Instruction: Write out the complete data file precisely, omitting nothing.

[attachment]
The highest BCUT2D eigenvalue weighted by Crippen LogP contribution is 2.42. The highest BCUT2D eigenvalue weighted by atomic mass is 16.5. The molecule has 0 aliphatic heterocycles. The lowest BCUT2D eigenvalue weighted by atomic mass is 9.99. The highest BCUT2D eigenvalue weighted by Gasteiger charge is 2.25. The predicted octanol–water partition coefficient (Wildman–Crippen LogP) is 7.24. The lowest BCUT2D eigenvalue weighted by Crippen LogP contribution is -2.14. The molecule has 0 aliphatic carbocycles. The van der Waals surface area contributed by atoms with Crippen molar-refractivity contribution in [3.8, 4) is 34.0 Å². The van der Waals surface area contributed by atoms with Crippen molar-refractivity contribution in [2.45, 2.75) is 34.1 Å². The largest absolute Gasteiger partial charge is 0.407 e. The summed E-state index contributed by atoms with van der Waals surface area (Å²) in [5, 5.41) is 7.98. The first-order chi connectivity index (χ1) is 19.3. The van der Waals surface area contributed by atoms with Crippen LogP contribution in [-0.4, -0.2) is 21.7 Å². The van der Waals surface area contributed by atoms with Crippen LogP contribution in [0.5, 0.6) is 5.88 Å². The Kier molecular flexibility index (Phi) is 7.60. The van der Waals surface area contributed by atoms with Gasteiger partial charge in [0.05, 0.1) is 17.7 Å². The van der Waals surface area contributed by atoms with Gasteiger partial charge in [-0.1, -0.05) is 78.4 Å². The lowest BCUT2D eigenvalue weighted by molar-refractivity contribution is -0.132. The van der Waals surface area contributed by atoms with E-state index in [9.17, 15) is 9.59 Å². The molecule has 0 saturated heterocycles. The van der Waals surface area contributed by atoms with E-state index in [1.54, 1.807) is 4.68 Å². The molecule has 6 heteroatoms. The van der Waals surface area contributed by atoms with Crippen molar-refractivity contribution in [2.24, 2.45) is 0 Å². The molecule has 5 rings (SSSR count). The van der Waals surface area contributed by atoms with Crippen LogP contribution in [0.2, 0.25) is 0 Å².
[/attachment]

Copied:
The highest BCUT2D eigenvalue weighted by Crippen LogP contribution is 2.42. The highest BCUT2D eigenvalue weighted by atomic mass is 16.5. The molecule has 0 aliphatic heterocycles. The lowest BCUT2D eigenvalue weighted by atomic mass is 9.99. The highest BCUT2D eigenvalue weighted by Gasteiger charge is 2.25. The predicted octanol–water partition coefficient (Wildman–Crippen LogP) is 7.24. The lowest BCUT2D eigenvalue weighted by Crippen LogP contribution is -2.14. The molecule has 0 aliphatic carbocycles. The van der Waals surface area contributed by atoms with Crippen molar-refractivity contribution in [3.8, 4) is 34.0 Å². The van der Waals surface area contributed by atoms with Crippen molar-refractivity contribution in [2.45, 2.75) is 34.1 Å². The largest absolute Gasteiger partial charge is 0.407 e. The summed E-state index contributed by atoms with van der Waals surface area (Å²) in [5, 5.41) is 7.98. The first-order chi connectivity index (χ1) is 19.3. The van der Waals surface area contributed by atoms with Crippen LogP contribution in [-0.4, -0.2) is 21.7 Å². The van der Waals surface area contributed by atoms with Crippen LogP contribution in [0.5, 0.6) is 5.88 Å². The Kier molecular flexibility index (Phi) is 7.60. The van der Waals surface area contributed by atoms with Gasteiger partial charge in [0.05, 0.1) is 17.7 Å². The van der Waals surface area contributed by atoms with Gasteiger partial charge in [-0.1, -0.05) is 78.4 Å². The lowest BCUT2D eigenvalue weighted by molar-refractivity contribution is -0.132. The van der Waals surface area contributed by atoms with E-state index in [9.17, 15) is 9.59 Å². The molecule has 0 saturated heterocycles. The van der Waals surface area contributed by atoms with E-state index in [1.54, 1.807) is 4.68 Å². The molecule has 6 heteroatoms. The van der Waals surface area contributed by atoms with Crippen molar-refractivity contribution in [2.24, 2.45) is 0 Å². The molecule has 5 rings (SSSR count). The van der Waals surface area contributed by atoms with Crippen LogP contribution in [0.2, 0.25) is 0 Å².